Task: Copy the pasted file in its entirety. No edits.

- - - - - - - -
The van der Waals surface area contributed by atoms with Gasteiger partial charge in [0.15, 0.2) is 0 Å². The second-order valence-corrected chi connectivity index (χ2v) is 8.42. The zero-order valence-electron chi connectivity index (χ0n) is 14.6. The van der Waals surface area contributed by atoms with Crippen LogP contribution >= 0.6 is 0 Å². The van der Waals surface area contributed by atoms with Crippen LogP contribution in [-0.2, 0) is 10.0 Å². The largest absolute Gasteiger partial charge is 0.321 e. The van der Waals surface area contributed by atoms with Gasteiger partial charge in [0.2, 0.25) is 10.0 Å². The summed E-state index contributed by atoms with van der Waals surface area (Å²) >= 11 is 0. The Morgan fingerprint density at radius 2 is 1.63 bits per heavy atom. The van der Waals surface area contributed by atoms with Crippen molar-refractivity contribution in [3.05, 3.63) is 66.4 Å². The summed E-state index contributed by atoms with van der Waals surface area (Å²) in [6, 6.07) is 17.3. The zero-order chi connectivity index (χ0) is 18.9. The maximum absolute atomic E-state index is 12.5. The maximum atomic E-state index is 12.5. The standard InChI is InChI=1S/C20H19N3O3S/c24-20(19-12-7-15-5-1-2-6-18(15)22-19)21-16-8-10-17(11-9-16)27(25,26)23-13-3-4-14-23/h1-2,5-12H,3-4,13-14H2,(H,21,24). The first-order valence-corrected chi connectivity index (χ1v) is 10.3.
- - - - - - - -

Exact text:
The van der Waals surface area contributed by atoms with Gasteiger partial charge in [0.15, 0.2) is 0 Å². The second-order valence-corrected chi connectivity index (χ2v) is 8.42. The zero-order valence-electron chi connectivity index (χ0n) is 14.6. The van der Waals surface area contributed by atoms with Crippen LogP contribution >= 0.6 is 0 Å². The van der Waals surface area contributed by atoms with Crippen LogP contribution in [-0.2, 0) is 10.0 Å². The largest absolute Gasteiger partial charge is 0.321 e. The van der Waals surface area contributed by atoms with Gasteiger partial charge in [0.2, 0.25) is 10.0 Å². The summed E-state index contributed by atoms with van der Waals surface area (Å²) >= 11 is 0. The Morgan fingerprint density at radius 2 is 1.63 bits per heavy atom. The van der Waals surface area contributed by atoms with Crippen molar-refractivity contribution in [3.05, 3.63) is 66.4 Å². The summed E-state index contributed by atoms with van der Waals surface area (Å²) in [6, 6.07) is 17.3. The zero-order chi connectivity index (χ0) is 18.9. The maximum absolute atomic E-state index is 12.5. The maximum atomic E-state index is 12.5. The standard InChI is InChI=1S/C20H19N3O3S/c24-20(19-12-7-15-5-1-2-6-18(15)22-19)21-16-8-10-17(11-9-16)27(25,26)23-13-3-4-14-23/h1-2,5-12H,3-4,13-14H2,(H,21,24). The first-order valence-corrected chi connectivity index (χ1v) is 10.3.